Reviewed by Glenn Erickson
In the late 1960s there were these things called Head Shops, see, where various hippie consumer goods were sold.
AFI Fest will take place November 5 – 12, 2015, in the heart of Hollywood. Screenings, Galas and events will be held at the historic Tcl Chinese Theatre, the Tcl Chinese 6 Theatres, Dolby Theatre, the Lloyd E. Rigler Theatre at the Egyptian, the El Capitan Theatre and The Hollywood Roosevelt.
World Cinema showcases the most acclaimed international films of the year; Breakthrough highlights true discoveries of the programming process; Midnight selections will grip audiences with terror; and Cinema’s Legacy highlights classic movies and films about cinema. World Cinema and Breakthrough selections are among the films eligible for Audience Awards. Shorts selections are eligible for the Grand Jury Prize, which qualifies the winner for Academy Award®consideration. This year’s Shorts jury features filmmaker Janicza Bravo,
The festival includes 38 films directed/co-directed by women, 17 documentaries and 10 official foreign-language Oscar contenders, including Argentina’s entry “The Clan,” Hungary’s “Son of Saul” and Romania’s “Aferim!” along with Cannes Palme d’Or winner “Dheepan.” The screenings and events will take place at the Tcl Chinese Theatre, Tcl Chinese 6 Theatres, Dolby Theatre, Lloyd E. Rigler Theatre at the Egyptian, El Capitan Theatre and Hollywood Roosevelt.
AFI has already announced a trio of world premieres: the opening night film, Angelina Pitt Jolie’s “By the Sea,” on Nov. 5; the Will Smith drama “Concussion” on Nov. 10; and the closing night film, Adam McKay’s “The Big Short” on Nov. 12. It’s also scheduled galas for Michael Moore’s documentary “Where to Invade Next” on Nov. 7 and the Chilean miners drama “The 33” on Nov.
Starring: Joel McCrea, Veronica Lake, Robert Warwick, William Demarest, Franklin Pangborn, Porter Hall, Byron Foulger
Running Time: 90 Minutes
Extras: Audio commentary by Terry Jones, Preston Sturges: The Rise and Fall of an American Dreamer, Kevin Jackson on Sullivan’s Travels, The Preston Sturges Stock Company, Safeguarding Military Information,
Going back in film over 70 years, it is amazing to find features that still resonate today. Sullivan’S Travels is a film with both a brave and important message which can still speak to filmmakers and film audiences today. The message it contains is brave, as it challenges those that wish to tackle suffering, but have never suffered themselves, and asks “What is suffering and what is happiness?”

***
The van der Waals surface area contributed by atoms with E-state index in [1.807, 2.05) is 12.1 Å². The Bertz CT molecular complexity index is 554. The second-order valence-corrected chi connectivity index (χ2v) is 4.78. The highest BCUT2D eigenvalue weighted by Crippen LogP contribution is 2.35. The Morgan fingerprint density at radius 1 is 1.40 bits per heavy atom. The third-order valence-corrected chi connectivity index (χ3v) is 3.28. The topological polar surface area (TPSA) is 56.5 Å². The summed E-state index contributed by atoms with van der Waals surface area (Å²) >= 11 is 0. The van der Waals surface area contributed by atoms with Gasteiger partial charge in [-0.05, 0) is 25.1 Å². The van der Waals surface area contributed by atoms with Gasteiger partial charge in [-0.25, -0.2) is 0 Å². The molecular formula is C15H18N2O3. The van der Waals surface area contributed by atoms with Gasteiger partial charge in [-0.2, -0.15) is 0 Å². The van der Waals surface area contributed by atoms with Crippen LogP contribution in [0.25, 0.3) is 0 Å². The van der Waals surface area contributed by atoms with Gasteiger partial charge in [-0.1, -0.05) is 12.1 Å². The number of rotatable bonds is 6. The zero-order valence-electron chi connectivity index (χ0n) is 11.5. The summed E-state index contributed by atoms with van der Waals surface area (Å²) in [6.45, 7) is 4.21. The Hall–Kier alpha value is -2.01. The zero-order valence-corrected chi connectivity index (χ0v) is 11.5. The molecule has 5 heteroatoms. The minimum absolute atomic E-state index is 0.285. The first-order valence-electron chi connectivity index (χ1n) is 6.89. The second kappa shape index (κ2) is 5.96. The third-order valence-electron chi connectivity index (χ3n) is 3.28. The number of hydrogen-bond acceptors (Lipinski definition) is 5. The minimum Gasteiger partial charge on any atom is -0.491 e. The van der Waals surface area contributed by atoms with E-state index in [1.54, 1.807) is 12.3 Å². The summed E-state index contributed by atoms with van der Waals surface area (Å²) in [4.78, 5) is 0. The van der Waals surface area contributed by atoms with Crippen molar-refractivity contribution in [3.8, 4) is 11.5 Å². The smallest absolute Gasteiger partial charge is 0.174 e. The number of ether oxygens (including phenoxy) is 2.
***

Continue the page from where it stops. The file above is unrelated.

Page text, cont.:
Joel McCrea plays the titular Sullivan, a film director celebrated for his delightful comedies that certainly fill out the picture houses. However, this is just not enough for Sullivan,
"They all appear to be too perfectly adjusted to life to require minds, and, in place of hearts, they seem to contain an old scratch sheet, a glob of tobacco juice, or a brown banana. The reason their faces--each of which is a succulent worm's festival, bulbous with sheer living--seem to have nothing in common with the rest of the human race is precisely because they are so eternally, agelessly human, oversocialized to the point where any normal animal component has vanished. They seem to be made up not of features but a collage of spare parts, most of them as useless as the vermiform appendix."
There are things I don't love about Farber—his insistence upon virility as a
But everyone knows that only happens on television and not in real life. Especially when are sixty-something, are better known for your theater and writing work, and only became an actor because you’d been teaching about it for so long, you decided you needed some practical experience.
But that is exactly what happened to Robert Michael Morris whose first audition was in 2005 for Lisa Kudrow and her new sitcom The Comeback. One could argue that Morris’ luck ran out there as The Comeback only lasted for thirteen episodes, but even though those thirteen episodes were then the extent of his television resume, Morris went on to play parts on Will & Grace,
Photo credit: Steve Granitz/WireImage
Once upon a time in Hollywood, there was the Hays Code, a set of rules that major motion picture studios were forced to follow. The code forbade, among other things, nudity, crude language, mockery of religion and “lustful kissing.” Also not allowed were references to “sex perversion,” including homosexuality.
Did that mean there were no gay characters in movies? Heck, no. They were just “coded.” The persnickety and purse-lipped Franklin Pangborn, constantly exasperated by the foibles of W.C. Fields, or the fey Edward Everett Horton, forever complicating romantic matters between Fred Astaire and Ginger Rogers, were never identified as gay men. But they didn’t have to be — the audience saw their demeanor, their behavior, the way they spoke, acted, and dressed, and their queerness was forthrightly implied if never directly named.
Franklin Pangborn (left) and Edward Everett Horton
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